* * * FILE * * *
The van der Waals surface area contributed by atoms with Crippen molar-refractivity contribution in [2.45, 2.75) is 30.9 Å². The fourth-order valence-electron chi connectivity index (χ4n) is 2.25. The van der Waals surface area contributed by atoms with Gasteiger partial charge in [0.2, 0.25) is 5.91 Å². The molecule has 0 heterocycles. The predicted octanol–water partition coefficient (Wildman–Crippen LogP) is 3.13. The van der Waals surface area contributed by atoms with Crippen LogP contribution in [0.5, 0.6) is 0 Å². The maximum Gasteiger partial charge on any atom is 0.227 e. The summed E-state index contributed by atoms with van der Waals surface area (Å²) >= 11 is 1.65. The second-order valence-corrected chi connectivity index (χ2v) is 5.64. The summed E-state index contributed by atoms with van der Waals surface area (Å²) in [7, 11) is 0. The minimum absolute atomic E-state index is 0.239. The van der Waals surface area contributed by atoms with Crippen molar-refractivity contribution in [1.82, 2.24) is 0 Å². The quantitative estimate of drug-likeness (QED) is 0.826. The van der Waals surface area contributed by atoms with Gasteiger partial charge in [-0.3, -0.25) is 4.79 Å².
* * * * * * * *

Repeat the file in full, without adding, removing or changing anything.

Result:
The van der Waals surface area contributed by atoms with Crippen molar-refractivity contribution in [2.45, 2.75) is 30.9 Å². The fourth-order valence-electron chi connectivity index (χ4n) is 2.25. The van der Waals surface area contributed by atoms with Gasteiger partial charge in [0.2, 0.25) is 5.91 Å². The molecule has 0 heterocycles. The predicted octanol–water partition coefficient (Wildman–Crippen LogP) is 3.13. The van der Waals surface area contributed by atoms with Crippen LogP contribution in [0.5, 0.6) is 0 Å². The maximum Gasteiger partial charge on any atom is 0.227 e. The summed E-state index contributed by atoms with van der Waals surface area (Å²) >= 11 is 1.65. The second-order valence-corrected chi connectivity index (χ2v) is 5.64. The summed E-state index contributed by atoms with van der Waals surface area (Å²) in [7, 11) is 0. The minimum absolute atomic E-state index is 0.239. The van der Waals surface area contributed by atoms with Crippen molar-refractivity contribution in [1.82, 2.24) is 0 Å². The quantitative estimate of drug-likeness (QED) is 0.826. The van der Waals surface area contributed by atoms with Gasteiger partial charge in [-0.3, -0.25) is 4.79 Å².